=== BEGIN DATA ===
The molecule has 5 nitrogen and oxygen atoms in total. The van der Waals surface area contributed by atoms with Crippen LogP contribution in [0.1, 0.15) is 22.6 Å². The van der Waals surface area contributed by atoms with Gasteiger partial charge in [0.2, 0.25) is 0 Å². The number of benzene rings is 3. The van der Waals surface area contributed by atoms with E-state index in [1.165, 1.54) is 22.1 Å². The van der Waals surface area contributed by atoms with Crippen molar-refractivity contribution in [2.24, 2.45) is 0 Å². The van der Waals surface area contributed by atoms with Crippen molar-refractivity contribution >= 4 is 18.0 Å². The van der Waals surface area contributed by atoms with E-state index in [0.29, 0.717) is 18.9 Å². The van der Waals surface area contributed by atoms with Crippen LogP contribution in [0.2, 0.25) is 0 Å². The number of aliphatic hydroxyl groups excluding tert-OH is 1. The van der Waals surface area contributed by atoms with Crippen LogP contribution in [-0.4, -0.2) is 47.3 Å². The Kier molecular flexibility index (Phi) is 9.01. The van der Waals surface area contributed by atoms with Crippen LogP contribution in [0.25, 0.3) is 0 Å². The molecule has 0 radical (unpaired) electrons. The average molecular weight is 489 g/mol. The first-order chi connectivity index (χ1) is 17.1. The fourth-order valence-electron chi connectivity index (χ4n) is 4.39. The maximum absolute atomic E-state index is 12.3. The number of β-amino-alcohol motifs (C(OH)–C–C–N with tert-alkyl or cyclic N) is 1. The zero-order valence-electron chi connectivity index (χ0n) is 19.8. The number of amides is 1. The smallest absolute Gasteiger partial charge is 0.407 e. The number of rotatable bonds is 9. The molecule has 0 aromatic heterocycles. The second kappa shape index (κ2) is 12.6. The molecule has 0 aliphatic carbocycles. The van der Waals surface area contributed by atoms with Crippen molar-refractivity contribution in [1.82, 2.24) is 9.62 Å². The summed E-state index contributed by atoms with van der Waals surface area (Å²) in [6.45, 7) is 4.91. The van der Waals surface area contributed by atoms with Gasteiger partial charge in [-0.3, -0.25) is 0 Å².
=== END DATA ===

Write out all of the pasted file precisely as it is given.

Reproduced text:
The molecule has 5 nitrogen and oxygen atoms in total. The van der Waals surface area contributed by atoms with Crippen LogP contribution in [0.1, 0.15) is 22.6 Å². The van der Waals surface area contributed by atoms with Gasteiger partial charge in [0.2, 0.25) is 0 Å². The number of benzene rings is 3. The van der Waals surface area contributed by atoms with E-state index in [1.165, 1.54) is 22.1 Å². The van der Waals surface area contributed by atoms with Crippen molar-refractivity contribution in [2.24, 2.45) is 0 Å². The van der Waals surface area contributed by atoms with Crippen molar-refractivity contribution >= 4 is 18.0 Å². The van der Waals surface area contributed by atoms with E-state index in [0.29, 0.717) is 18.9 Å². The van der Waals surface area contributed by atoms with Crippen LogP contribution in [0.2, 0.25) is 0 Å². The number of aliphatic hydroxyl groups excluding tert-OH is 1. The van der Waals surface area contributed by atoms with Crippen LogP contribution in [-0.4, -0.2) is 47.3 Å². The Kier molecular flexibility index (Phi) is 9.01. The van der Waals surface area contributed by atoms with Crippen LogP contribution in [0.25, 0.3) is 0 Å². The molecule has 0 radical (unpaired) electrons. The average molecular weight is 489 g/mol. The first-order chi connectivity index (χ1) is 17.1. The fourth-order valence-electron chi connectivity index (χ4n) is 4.39. The maximum absolute atomic E-state index is 12.3. The number of β-amino-alcohol motifs (C(OH)–C–C–N with tert-alkyl or cyclic N) is 1. The zero-order valence-electron chi connectivity index (χ0n) is 19.8. The number of amides is 1. The smallest absolute Gasteiger partial charge is 0.407 e. The number of rotatable bonds is 9. The molecule has 0 aromatic heterocycles. The second kappa shape index (κ2) is 12.6. The molecule has 0 aliphatic carbocycles. The van der Waals surface area contributed by atoms with Crippen molar-refractivity contribution in [1.82, 2.24) is 9.62 Å². The summed E-state index contributed by atoms with van der Waals surface area (Å²) in [6.45, 7) is 4.91. The van der Waals surface area contributed by atoms with Gasteiger partial charge in [-0.3, -0.25) is 0 Å².